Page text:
Author + information
- Received April 29, 2016
- Revision received September 26, 2016
- Accepted September 30, 2016
- Published online April 17, 2017.
- Michala E.F. Pedersen, MD∗ (, )
- Milena Leo, MD,
- Manish Kalla, MD,
- Aniel Malhotra, MD,
- Matthew Stone, MD,
- Kelvin Wong, MD,
- Kim Rajappan, MD,
- Matthew Ginks, MD,
- Timothy R. Betts, MD and
- Yaver Bashir, MD
- Oxford University Hospitals NHS Foundation Trust, Department of Cardiology, John Radcliffe Hospital, Oxford, United Kingdom
- ↵∗Address for correspondence:
Dr. Michala E.F. Pedersen, Department of Cardiology, John Radcliffe Hospital, Headley Way, Oxford OX3 9DU, United Kingdom.
Objectives This study reports on the safety of early removal of pericardial drains after cardiac tamponade complicating atrial fibrillation catheter ablation (AFCA) procedures, the need for repeat pericardiocentesis, major adverse outcomes, as well as length of stay, and the need for opiate analgesia.
Background Tamponade from AFCA is traditionally managed by pericardiocentesis with delayed removal of the drain (typically 12 to 24 h later) in case of re-bleeding. A drain in situ often causes severe pain but ongoing blood loss is rare. Our institution adopted the practice of early removal of drains before leaving the laboratory if bleeding has stopped.
Methods The authors performed a retrospective descriptive analysis of 43 cases of tamponade complicating AFCA from 2006 to 2015, comparing patients in whom the drain was removed early (group early removal [ER]; n = 25) versus traditional delayed removal (group delayed removal [DR]; n = 18).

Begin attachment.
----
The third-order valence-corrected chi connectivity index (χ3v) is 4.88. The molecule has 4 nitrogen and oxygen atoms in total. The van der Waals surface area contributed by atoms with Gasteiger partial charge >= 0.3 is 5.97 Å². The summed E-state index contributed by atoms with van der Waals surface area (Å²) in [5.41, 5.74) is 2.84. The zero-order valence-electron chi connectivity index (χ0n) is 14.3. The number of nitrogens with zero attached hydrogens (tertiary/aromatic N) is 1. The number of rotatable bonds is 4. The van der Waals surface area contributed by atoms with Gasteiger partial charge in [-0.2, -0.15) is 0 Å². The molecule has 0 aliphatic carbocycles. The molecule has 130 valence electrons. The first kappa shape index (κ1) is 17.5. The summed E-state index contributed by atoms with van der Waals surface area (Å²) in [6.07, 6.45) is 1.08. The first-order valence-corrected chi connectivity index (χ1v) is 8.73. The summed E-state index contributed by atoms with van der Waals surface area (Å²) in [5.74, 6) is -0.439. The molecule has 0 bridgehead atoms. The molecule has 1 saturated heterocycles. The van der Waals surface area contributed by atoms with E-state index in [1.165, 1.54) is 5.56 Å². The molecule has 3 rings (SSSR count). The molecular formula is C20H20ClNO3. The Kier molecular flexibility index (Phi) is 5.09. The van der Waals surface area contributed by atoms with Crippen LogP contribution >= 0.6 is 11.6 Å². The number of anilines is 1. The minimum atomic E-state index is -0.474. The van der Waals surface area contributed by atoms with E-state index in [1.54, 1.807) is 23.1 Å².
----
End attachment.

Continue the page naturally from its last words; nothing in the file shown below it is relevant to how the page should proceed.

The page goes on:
Results The groups were similar with respect to clinical/demographic characteristics, proportions of first-time versus re-do and pulmonary vein isolation versus pulmonary vein isolation + additional ablation. There were no deaths. No ER patients required drain re-insertion before discharge. The length of stay was shorter in the ER group (3 days; range 1 to 9 days) than in the DR group (4 days; range 2 to 60 days). The requirement for opiate analgesia was less in the ER group (8%) than in the DR group (72%).
Conclusions Early removal of pericardial drains after tamponade complicating AFCA procedures appears to be safe and effective, with re-insertion not required in this cohort. The traditional practice of leaving drains in situ for 12 to 24 h may result in more patient discomfort and longer hospitalization.
Dr. Betts is supported by the Oxford Biomedical Research Centre, John Radcliffe Hospital, Oxford, United Kingdom. Dr. Leo has received a research fellowship from St. Jude Medical. All other authors have reported that they have no relationships relevant to the contents of this paper to disclose.
All authors attest they are in compliance with human studies committees and animal welfare regulations of the authors’ institutions and Food and Drug Administration guidelines, including patient consent where appropriate. For more information, visit the JACC: Clinical Electrophysiology author instructions page.
- Received April 29, 2016.
- Revision received September 26, 2016.
- Accepted September 30, 2016.
- 2017 American College of Cardiology Foundation